Web Tools and Mobile Phones are Changing the Auto Finance Industry

Serving clients is very different today compared to 10 years ago, when desktop online financial services were becoming a dominant force in the economy. The online landscape of today changes so rapidly that financial service companies and the professionals working for them have to be nimble and adaptive enough to employ new strategies for doing business with customers.

Research from online auto finance website Lending Expert shows that over 80% of car finance arrangements are initially online.

Mobile Banking

Technology is changing the way consumers access information and transact business. According to Philip Ryan of Bankinnovation.net, 40 percent of mobile-banking app users don’t use a desktop or laptop to conduct their banking. Ryan points out that combined Bank of America and JP Morgan Chase have almost 25 million customers who use mobile apps to access their accounts on smart phones and tablets.

That means 60 percent rely on a desktop or laptop computer at least some of the time. Businesses continue to expand their presence on traditional websites. One is for their website, the other is mobile-friendly.

Auto Loans

Banks and other financing institutions have discovered just how transparent they must be when dealing with customers, and they’re realizing that the environment online is impacting the way they compete for business. Relationships with partners, such as dealerships are important, but they’re no longer enough. Shoppers are educated, well-connected and won’t always follow a dealer who tries to steer them toward a specific lender. Research online may lead shoppers to their own preferred lender.

Part of that research includes shopping for specific vehicles online. Prospective buyers don’t have to step onto a car lot until they’re ready to purchase, because there are so many opportunities to browse vehicles online.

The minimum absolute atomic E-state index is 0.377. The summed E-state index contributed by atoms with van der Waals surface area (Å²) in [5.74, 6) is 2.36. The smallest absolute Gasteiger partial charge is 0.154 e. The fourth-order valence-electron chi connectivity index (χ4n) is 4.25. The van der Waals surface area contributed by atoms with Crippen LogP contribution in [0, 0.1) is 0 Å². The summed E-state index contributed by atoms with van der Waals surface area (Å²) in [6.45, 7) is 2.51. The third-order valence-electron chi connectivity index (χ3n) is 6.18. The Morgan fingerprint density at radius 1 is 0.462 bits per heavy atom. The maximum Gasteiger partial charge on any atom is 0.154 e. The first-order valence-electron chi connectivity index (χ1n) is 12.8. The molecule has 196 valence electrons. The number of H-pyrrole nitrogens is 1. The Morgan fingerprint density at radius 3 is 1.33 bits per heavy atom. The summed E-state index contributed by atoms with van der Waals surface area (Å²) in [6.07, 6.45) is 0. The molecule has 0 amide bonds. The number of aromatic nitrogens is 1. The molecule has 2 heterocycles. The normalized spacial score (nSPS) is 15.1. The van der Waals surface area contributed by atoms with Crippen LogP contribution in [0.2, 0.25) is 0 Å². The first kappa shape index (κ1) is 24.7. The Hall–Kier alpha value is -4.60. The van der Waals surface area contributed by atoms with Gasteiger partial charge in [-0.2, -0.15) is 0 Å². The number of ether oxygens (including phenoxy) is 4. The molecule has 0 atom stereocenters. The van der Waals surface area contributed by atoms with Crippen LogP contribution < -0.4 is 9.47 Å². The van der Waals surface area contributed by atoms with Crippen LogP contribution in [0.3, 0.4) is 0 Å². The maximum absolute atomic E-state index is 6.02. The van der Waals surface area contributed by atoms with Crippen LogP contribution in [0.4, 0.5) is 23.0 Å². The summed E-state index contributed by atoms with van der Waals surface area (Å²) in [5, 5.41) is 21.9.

TrueCar.com offers buyers the lowest price on pre-owned late model vehicles, and directs them to specific certified dealers in their zip code. Because consumers often can shave a thousand or more dollars off the cost of a vehicle there compared to a new car dealer, financial institutions have to be prepared to issue smaller loans.

When consumers get closer to actually purchasing a vehicle, they may turn to a site like LendingTree.com, which forces banks to compete for buyer business with competitive rates and terms. After indicating the type of vehicle they wish to purchase and specifics about their financial picture, consumers receive actual offers from multiple financial institutions.

Calculate the Difference

Bankrate.com offers consumers several different calculators to help them find the best options. The site compares such things as rebate vs. low interest, to help buyers determine what may be less expensive in the long run.

All of these sites are of course, accessible on a mobile device. Although many auto and auto loan comparison sites don’t yet have their own apps, it’s only a matter of time before they do. Comparison-shopping apps, such as RedLaser, Decide.com and Google Shopper, let consumers find the best price in their area for almost any product.

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